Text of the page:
Digesting the future

So about a week ago, I got back from a Master Publishing Workshop. Seven days of three sessions per day, high-end information about what used to work in publishing, what works today, and what might work tomorrow. Enough to make my brain melt. Took a whole week just to digest everything. And I have fifty pages of notes, and three pages of to-do list to get through yet.

One of the things I will need to do more of next year is more and more-targeted advertising. My sales have been good (better than I expected, actually, so thank you to everyone in the sound of my voice) so far this year, and have hopefully left me poised to step up a level over the next year. I dropped the fourth Jessica Keller novel (Goddess of War)  three weeks ago. At the same time, we dropped the price on Auberon to $0.99 (Hurry and tell your friends, the price of Auberon goes back up on November 1) in an effort to boost the whole series and get exposure to folks that only want to buy cheap books.

(Personally, once I get you to read book one, I’m pretty sure I can get you to read the rest. I can compete on story-telling with professionals, which has been a psychological breakthrough for me this year.)

So the month of October has been a success on that score. I look at Amazon, and all four of the Jessica novels are currently in the top 200 in the Hard SF category, and selling really well, day over day. Hopefully, I will have made enough new fans that I can sustain these sales through the winter. There will be a coffee table art book for Jessica, coming out early next year. Then book five, Flight of the Blackbird, in the late spring.

What’s coming next in our world? There will be a newsletter with more details and a prize, going out in a few days. But for those of you not on the newsletter list, a few hints and peeks as a teaser to go sign yourself up.

One of the topics that got my attention at the workshop was the growth of audio books. They are about to do what ebooks did a decade ago, namely explode. The process will be slower, mostly because a novel requires so much effort to read and edit, but this is a whole new revenue stream available.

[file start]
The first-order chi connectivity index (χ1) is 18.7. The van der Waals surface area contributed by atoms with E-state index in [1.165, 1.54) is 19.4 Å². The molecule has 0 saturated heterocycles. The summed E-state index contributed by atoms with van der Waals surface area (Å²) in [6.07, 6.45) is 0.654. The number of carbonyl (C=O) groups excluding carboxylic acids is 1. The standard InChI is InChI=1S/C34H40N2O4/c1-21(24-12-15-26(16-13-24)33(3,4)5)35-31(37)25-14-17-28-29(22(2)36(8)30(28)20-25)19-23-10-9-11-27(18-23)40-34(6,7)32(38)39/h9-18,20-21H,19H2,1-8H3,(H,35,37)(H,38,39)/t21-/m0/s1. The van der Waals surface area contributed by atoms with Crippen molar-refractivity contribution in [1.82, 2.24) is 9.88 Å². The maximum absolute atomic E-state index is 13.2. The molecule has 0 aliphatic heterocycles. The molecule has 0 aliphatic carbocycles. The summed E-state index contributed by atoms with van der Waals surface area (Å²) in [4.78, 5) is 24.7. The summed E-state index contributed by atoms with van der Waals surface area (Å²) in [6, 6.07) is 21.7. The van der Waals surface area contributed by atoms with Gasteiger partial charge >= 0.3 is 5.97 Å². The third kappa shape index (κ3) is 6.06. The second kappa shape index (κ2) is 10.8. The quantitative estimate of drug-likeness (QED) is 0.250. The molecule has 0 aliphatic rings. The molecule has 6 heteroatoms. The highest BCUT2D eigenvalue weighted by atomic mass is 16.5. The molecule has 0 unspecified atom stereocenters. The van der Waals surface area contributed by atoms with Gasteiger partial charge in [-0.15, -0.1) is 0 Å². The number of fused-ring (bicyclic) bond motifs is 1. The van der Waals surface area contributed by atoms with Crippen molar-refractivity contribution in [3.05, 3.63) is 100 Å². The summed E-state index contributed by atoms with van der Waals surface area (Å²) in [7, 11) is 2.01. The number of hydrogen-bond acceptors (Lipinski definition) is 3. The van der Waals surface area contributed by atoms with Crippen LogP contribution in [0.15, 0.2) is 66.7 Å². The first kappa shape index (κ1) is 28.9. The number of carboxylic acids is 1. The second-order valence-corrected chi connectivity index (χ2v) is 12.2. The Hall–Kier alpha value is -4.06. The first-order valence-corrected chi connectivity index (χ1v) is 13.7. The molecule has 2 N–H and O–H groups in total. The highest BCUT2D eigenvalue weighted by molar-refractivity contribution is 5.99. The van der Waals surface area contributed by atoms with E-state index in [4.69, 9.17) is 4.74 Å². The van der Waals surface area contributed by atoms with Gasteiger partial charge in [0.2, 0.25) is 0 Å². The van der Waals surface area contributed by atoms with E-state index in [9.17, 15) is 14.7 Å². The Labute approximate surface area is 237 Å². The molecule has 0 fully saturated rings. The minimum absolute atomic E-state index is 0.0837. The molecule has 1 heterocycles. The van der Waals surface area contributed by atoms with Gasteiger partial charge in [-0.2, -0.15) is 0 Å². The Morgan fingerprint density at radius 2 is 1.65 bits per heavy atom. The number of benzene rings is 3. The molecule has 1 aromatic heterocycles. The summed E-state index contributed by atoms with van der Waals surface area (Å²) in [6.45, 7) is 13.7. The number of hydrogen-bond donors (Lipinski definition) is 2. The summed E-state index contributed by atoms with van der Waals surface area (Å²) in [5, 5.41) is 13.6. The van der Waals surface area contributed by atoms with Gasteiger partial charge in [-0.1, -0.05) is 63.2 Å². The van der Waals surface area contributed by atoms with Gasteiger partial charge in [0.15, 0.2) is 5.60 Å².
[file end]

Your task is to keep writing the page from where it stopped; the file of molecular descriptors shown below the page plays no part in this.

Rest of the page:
For my part, I have found a woman to do Auberon as an audio book for me. She’s hard at work, but I have no idea when she’ll be done, since she has her own life (she just got back from Europe last night), and I want her to be happy enough with me to want to do all NINE Jessica Keller novels.

At the same time, I used to do training video things, as well as work on stage when I was a wee lad, so I am going to do some of my own audio work on a few projects. The initial expense is not that extreme: a recording device, some software, rearranging my office for audio tone, and time. (I have no plans to do my novels–leave those to the professionals.)

I think I have mentioned elsewhere that I have six volumes of poetry stashed in a hard drive. The Desert Ring, The Blacksmith’s Song, and The Forestal are only bits I have ever published widely, but I have lots more. My plan is to record small pieces (poems) to learn the new technology, and put them up on my website for free for people to enjoy. Later, I’ll assemble them into longer pieces and put them up for sale, as rings, as stories, and as volumes.